Layering Governance Over Cloud
As the latest Amazon earnings announcement for AWS suggests, enterprises have adopted cloud at a rapid pace over the last few years as a part of the emerging Bimodal IT paradigm. However, given the focus on cost and agile development, the sourcing of cloud vendors has typically been cost-based, and the governance framework adopted across empirical. The recent Sony cyberattacks have proved beyond doubt, that enterprise data is the biggest source of competitive advantage in today’s digital era and needs to be preserved and protected at all costs. Today, as critical business processes and data have started moving to the cloud, there is an increasing clamour for newer and more specific risk and control measures to ensure information security. At the same time, the threat landscape and information security requirements changes with each vendor, location, service, business priority and more. But, this does not and should not mean that organizations need re-invent their cloud management systems and governance processes again every time the threat landscape evolves.
As the phenomena of cloud-based software deployments become the new normal, enterprises need to take a deeper and renewed look into Information Security and Risk Management instead of perpetually trying to re-build their Governance, Risk and Compliance (GRC) programs to keep pace with regulations and emerging cloud service models and technologies. The modern and leading organizations of tomorrow need to adopt a layering approach. Organizations need to create a single GRC layer over their cloud ecosystem, which can expand across multiple cloud vendors and models. The layering approach is imperative to ensure the cloud ecosystem can scale securely across the following attributes:
- Heterogeneity: The ecosystem can support heterogeneous platforms in terms of their operating systems, technology ecosystems, devices and user base to ensure economies of scale and lower total cost of ownership.
- Virtualization: The ecosystem will adopt cloud-based virtualized environments.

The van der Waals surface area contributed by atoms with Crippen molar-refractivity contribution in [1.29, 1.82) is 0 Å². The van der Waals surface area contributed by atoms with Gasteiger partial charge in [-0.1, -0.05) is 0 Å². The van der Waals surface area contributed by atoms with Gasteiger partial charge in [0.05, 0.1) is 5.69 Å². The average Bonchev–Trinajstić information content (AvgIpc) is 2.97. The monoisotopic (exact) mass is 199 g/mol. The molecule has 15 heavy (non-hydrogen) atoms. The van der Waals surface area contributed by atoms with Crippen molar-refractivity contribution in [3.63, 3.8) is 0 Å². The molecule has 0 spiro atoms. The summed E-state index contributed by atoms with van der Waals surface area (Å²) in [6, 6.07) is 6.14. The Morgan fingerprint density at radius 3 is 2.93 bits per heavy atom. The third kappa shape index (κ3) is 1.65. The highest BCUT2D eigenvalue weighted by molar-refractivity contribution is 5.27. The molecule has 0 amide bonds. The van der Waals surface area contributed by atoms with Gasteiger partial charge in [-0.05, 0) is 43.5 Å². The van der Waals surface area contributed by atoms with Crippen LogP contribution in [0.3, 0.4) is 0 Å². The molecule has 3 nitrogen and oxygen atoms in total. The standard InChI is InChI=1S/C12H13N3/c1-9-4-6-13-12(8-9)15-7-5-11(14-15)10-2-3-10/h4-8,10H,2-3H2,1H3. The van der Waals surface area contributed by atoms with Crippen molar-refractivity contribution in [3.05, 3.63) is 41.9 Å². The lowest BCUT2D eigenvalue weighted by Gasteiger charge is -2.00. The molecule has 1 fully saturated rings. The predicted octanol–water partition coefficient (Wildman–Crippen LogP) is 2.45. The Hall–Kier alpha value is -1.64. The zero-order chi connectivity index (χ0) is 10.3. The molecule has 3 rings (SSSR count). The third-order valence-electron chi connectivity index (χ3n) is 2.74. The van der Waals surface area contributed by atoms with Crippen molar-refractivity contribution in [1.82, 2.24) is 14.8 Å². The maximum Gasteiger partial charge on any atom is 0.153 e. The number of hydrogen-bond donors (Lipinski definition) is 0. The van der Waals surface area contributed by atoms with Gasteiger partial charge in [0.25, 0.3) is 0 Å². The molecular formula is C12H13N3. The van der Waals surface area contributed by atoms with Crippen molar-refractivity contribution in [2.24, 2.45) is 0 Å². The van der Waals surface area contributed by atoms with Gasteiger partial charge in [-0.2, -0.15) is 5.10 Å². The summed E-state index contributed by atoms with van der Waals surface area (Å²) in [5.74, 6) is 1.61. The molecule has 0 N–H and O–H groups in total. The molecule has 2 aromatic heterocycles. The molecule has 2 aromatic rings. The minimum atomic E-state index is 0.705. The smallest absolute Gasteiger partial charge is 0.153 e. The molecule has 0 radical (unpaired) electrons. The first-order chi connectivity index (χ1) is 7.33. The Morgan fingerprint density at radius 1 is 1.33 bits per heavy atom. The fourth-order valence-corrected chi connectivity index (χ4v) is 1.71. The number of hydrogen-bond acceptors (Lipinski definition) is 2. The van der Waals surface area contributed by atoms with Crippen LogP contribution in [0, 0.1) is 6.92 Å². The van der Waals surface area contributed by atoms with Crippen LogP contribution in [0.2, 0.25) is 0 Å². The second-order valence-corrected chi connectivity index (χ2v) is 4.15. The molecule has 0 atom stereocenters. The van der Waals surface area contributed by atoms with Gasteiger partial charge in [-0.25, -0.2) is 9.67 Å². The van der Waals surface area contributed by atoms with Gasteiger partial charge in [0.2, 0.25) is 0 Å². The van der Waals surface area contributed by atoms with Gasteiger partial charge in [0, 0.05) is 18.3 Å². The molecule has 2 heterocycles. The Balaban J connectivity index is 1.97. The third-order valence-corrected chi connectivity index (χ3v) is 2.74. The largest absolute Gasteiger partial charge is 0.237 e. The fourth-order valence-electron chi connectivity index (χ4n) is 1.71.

- Big Data: The ecosystem can manage the complexity, volume and variety of data being created as the phenomena of social collaboration and mobility takes centerstage in enterprises.
The GRC layer should have capabilities to consolidate information from various end-point data sources within the cloud ecosystem and aggregate them into a single container. The layer should be able to provide a common taxonomy and orchestration for system level controls, risk assessments, access control audits and compliance checks across the cloud ecosystem. It needs to have aggregation dashboards and reporting mechanisms to consolidate the data, and provide a single source of truth to IT and business leaders. As business resilience becomes paramount in modern digital enterprises, the governance layer will also need to include the business continuity and disaster recovery related audits, plans and ownership. The layer can be used to define, create and enforce a common set of policies across all cloud vendors. It can act as the repository for all historical information in terms of compliance and control measures. The GRC layer will also provide a common framework for the risk and compliance evaluation of future cloud service providers that an organization may be considering. Having a common risk and control framework will allow the organization to set the right benchmarks and service-level agreements for the providers and aid in assimilating them with the ecosystem in a timely manner.
Cloud Ecosystem Downtime
While the naysayers will debate the cost and complexity of the tasks at hand, the cost of not having the GRC layer within the cloud ecosystem is enormous. Analysts estimated a $5 million USD loss from one single hour of outage of AWS for Amazon itself. Today most businesses are not even able to assess the true cost of cloud ecosystem downtime. The ability to handle these outages, compliance costs and threats leveraging a comprehensive GRC layer can save trillion of dollars in business operations losses, regulatory fines and service restoration costs. A fragmented or silo-based approach not only exposes the organization to the risk of operational loss or data theft, but also increases the cost of replicating the layer separately across each silo.
In conclusion, adopting a GRC layering approach allows organizations to create a single source of truth in terms of cloud governance, as well as superimpose a business context onto cloud-based assets. It is a priority that organizations recognize cloud factors such as the total cost of ownership model, the cost of disruption and the lack of organizational governance, control and provisions. The one stop assurance framework provided by a GRC layer can allow organizations to choose across the variety of emerging service and delivery models allowing them to optimize their total cost of ownership while ensuring governance across cloud ecosystem.
By Vibhav Agarwal